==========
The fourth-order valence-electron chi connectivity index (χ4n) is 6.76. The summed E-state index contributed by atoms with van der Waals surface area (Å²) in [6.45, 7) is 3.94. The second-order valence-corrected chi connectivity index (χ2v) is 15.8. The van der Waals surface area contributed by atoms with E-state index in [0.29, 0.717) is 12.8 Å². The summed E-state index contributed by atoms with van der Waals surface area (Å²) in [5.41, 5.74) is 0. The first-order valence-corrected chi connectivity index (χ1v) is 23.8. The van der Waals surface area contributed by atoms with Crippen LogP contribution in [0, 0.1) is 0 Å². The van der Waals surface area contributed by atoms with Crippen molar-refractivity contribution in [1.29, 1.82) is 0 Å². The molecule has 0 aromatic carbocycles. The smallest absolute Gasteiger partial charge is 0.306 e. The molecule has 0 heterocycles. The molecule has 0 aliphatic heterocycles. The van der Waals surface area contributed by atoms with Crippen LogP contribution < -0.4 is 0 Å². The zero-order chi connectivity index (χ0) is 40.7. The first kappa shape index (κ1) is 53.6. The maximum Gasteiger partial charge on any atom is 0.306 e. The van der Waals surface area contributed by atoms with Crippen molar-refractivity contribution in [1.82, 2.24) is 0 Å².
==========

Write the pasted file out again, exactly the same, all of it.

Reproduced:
The fourth-order valence-electron chi connectivity index (χ4n) is 6.76. The summed E-state index contributed by atoms with van der Waals surface area (Å²) in [6.45, 7) is 3.94. The second-order valence-corrected chi connectivity index (χ2v) is 15.8. The van der Waals surface area contributed by atoms with E-state index in [0.29, 0.717) is 12.8 Å². The summed E-state index contributed by atoms with van der Waals surface area (Å²) in [5.41, 5.74) is 0. The first-order valence-corrected chi connectivity index (χ1v) is 23.8. The van der Waals surface area contributed by atoms with Crippen LogP contribution in [0, 0.1) is 0 Å². The van der Waals surface area contributed by atoms with Crippen molar-refractivity contribution in [1.29, 1.82) is 0 Å². The molecule has 0 aromatic carbocycles. The smallest absolute Gasteiger partial charge is 0.306 e. The molecule has 0 heterocycles. The molecule has 0 aliphatic heterocycles. The van der Waals surface area contributed by atoms with Crippen LogP contribution < -0.4 is 0 Å². The zero-order chi connectivity index (χ0) is 40.7. The first kappa shape index (κ1) is 53.6. The maximum Gasteiger partial charge on any atom is 0.306 e. The van der Waals surface area contributed by atoms with Crippen molar-refractivity contribution in [1.82, 2.24) is 0 Å².